|This article does not cite any references or sources. (October 2011)|
It was founded in the 1950s by a company that pioneered extruded foam ice chests under the Lifoam trademark. Because ice chests are a summer seasonal item, the company needed a way to keep the factory operating year round. As model railroading was becoming popular in the post-war years, they saw this as an opportunity and so manufactured extruded foam tunnels for model trains. Over the years, Life-Like expanded into other scenery items, finally manufacturing rolling stock beginning in the late 1960s. At some point in the early 1970s, Life-Like purchased Varney Inc. and began to produce the former Varney line as its own.
In 2005, the company, now known as Lifoam Industries, LLC, decided to concentrate on their core products of extruded foam and sold their model railroad operations to Wm. K. Walthers.
Proto 2000 line of products
The company was well known and highly regarded by hobbyists for its Proto 1000 and Proto 2000 line. These locomotives and freight cars were the best detailed for their price class, and even older, used examples are in high demand by hobbyists. Parts are readily available as the earlier drive systems are clones of Athearn drives and later drives are Kato clones.
Some early Proto examples such as the EMD BL2, GP18, GP20, GP9, SD9 and Alco FA-2 were plagued with Chinese-made axle gears that would crack, causing the unit to run erratically or with loud "thumping" sounds. This problem was not exclusive to Life-like and also affected other manufacturers (like Bachmann) that manufactured models in China. The company honored its lifetime warranty on these units; one needed only to contact the company to obtain free replacements. With Walthers' purchase of the company, the warranty continued to be honored as before, however changes in the industry has made replacement parts harder to obtain. Contacting their Customer Service Department will still sometimes yield free replacements although replacement parts are more and more frequently out of stock. Because of this, more and more modelers are opting to skip Walthers Customer Service and buy original Athrean gears which are identical because the drives were cloned. The gearing problem has continued to plague various manufacturers using Chinese parts to this day.
Starting in 1996, Life-Like began releasing HO scale freight cars under the Proto 2000 banner. These cars feature the same level of detailing as their locomotive counterparts. Complaints were received from various modelers as the small detail parts were easily lost or broken, so Life-Like now offers the cars in kit or ready-to-run form.
Proto 1000 line of products
The Proto 1000 line originally was created to compete with Athearn products at a lower price point. The detailing was not as extensive as with the Proto 2000 line (as an example, details like grab irons or uncoupling bars were not included) so as to provide a model that was more resilient to handling by, and more attractive at lower price to, less-experienced modelers. However, the line included the proven smooth Proto 2000 drive, and the models would run as well as their better detailed, more expensive Proto 2000 cousins. Models released under the Proto 1000 line include the Budd RDC-1, -2, -3 and -4, Alco RS-2, Fairbanks-Morse "Erie-Built," and EMD F3 in A and B configuration.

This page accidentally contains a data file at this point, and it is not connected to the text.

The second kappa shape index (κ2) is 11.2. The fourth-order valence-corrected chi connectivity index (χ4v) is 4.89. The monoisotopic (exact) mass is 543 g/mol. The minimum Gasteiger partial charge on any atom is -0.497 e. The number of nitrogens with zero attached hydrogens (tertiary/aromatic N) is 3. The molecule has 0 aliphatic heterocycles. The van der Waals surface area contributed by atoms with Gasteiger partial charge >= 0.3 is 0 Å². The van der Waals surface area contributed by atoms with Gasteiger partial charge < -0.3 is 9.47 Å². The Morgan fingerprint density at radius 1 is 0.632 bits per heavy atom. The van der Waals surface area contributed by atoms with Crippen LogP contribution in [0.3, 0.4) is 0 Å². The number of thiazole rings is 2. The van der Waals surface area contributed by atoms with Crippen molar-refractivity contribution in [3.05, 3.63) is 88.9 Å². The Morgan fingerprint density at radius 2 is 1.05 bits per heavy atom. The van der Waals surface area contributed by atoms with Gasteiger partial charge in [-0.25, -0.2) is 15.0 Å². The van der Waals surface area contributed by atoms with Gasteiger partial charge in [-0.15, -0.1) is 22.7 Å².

The Canadian distributor for Life-Like products, Canadian Hobbycraft, saw a missing segment in the HO scale market for Canadian model prototypes. Working with Life-Like, models like the Fairbanks-Morse C-liner(CFA-16-4) and MLW RS-10 and RS-18 were made available. Oddly, these models feature the fine detail of Proto 2000 models, but were badged under the Proto 1000 line. With a few modifications these models were offered in the US market with US roadnames, and in the case of the RS-10/RS-18, the tooling modified to produce the US version, the Alco RS-11.
Life-Like took the tooling for three of their former train-set line freight cars and upgraded the tracking capabilities to match Proto 2000 standards. Along with Kadee-compatible couplers and upgraded paint schemes, these inexpensive cars are popular with model railroaders for their smooth tracking and low price point.
Train Set quality products
Life-Like still offers train sets using their older, lower-quality but less expensive line of products. They usually come with their Power-Loc brand of integrated roadbed track (originated in 1996 as the first HO track system that connects without the need of traditional rail joiners), along with action accessories such as an operating log dump station and car or railroad crossing with operating gates, building kits (usually a snap-together train station or their older "trackside shanty" kits), and additional accessories such as autos, trees, figures, signs and utility poles, to help make the most out of starting a model railroad. Most locomotives in these sets are either high-nose or low-nose GP38-2, F7, F40PH, or 0-4-0 with tender, and roadnames include Santa Fe, Union Pacific, Chessie System, and Amtrak.
The locomotives and rolling stock are also equipped with the older horn-hook couplers used on many HO locomotives and rolling stock from other manufacturers until the 1990s, making Life-Like one of the few HO model railroad manufacturers today to still offer trains with horn-hook couplers.
Models of Australian rolling stock are also produced.